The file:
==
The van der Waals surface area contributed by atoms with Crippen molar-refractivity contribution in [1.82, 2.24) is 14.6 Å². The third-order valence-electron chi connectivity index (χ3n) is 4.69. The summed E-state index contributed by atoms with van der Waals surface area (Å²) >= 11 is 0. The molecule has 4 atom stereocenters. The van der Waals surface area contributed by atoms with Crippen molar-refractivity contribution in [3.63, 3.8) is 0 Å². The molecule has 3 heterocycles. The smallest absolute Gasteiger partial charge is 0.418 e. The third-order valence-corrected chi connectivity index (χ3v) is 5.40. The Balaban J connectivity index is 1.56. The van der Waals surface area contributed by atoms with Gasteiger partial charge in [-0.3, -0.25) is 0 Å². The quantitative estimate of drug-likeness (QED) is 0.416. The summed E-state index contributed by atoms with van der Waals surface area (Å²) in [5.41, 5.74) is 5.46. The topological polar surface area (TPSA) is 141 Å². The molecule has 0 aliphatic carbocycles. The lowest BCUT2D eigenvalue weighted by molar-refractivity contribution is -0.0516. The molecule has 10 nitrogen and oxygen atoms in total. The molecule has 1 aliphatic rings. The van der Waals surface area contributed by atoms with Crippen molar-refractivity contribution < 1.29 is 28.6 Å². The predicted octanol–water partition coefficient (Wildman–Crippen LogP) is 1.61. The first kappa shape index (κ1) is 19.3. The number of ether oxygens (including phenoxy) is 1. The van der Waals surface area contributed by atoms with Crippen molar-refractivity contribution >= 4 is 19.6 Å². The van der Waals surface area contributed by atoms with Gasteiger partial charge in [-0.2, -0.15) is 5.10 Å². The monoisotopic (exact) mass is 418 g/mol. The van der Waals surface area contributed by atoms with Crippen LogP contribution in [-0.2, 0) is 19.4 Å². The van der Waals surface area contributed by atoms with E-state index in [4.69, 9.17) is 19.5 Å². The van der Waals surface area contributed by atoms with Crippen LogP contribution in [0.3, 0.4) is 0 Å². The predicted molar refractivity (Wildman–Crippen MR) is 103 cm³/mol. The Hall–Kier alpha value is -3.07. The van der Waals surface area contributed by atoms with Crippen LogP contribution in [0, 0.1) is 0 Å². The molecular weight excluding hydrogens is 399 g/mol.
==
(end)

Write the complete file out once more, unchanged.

The van der Waals surface area contributed by atoms with Crippen molar-refractivity contribution in [1.82, 2.24) is 14.6 Å². The third-order valence-electron chi connectivity index (χ3n) is 4.69. The summed E-state index contributed by atoms with van der Waals surface area (Å²) >= 11 is 0. The molecule has 4 atom stereocenters. The van der Waals surface area contributed by atoms with Crippen molar-refractivity contribution in [3.63, 3.8) is 0 Å². The molecule has 3 heterocycles. The smallest absolute Gasteiger partial charge is 0.418 e. The third-order valence-corrected chi connectivity index (χ3v) is 5.40. The Balaban J connectivity index is 1.56. The van der Waals surface area contributed by atoms with Gasteiger partial charge in [-0.3, -0.25) is 0 Å². The quantitative estimate of drug-likeness (QED) is 0.416. The summed E-state index contributed by atoms with van der Waals surface area (Å²) in [5.41, 5.74) is 5.46. The topological polar surface area (TPSA) is 141 Å². The molecule has 0 aliphatic carbocycles. The lowest BCUT2D eigenvalue weighted by molar-refractivity contribution is -0.0516. The molecule has 10 nitrogen and oxygen atoms in total. The molecule has 1 aliphatic rings. The van der Waals surface area contributed by atoms with Crippen molar-refractivity contribution < 1.29 is 28.6 Å². The predicted octanol–water partition coefficient (Wildman–Crippen LogP) is 1.61. The first kappa shape index (κ1) is 19.3. The number of ether oxygens (including phenoxy) is 1. The van der Waals surface area contributed by atoms with Crippen molar-refractivity contribution >= 4 is 19.6 Å². The van der Waals surface area contributed by atoms with Gasteiger partial charge in [-0.2, -0.15) is 5.10 Å². The monoisotopic (exact) mass is 418 g/mol. The van der Waals surface area contributed by atoms with Crippen LogP contribution in [-0.2, 0) is 19.4 Å². The van der Waals surface area contributed by atoms with E-state index in [4.69, 9.17) is 19.5 Å². The van der Waals surface area contributed by atoms with Crippen LogP contribution in [0.3, 0.4) is 0 Å². The predicted molar refractivity (Wildman–Crippen MR) is 103 cm³/mol. The Hall–Kier alpha value is -3.07. The van der Waals surface area contributed by atoms with Crippen LogP contribution in [0, 0.1) is 0 Å². The molecular weight excluding hydrogens is 399 g/mol.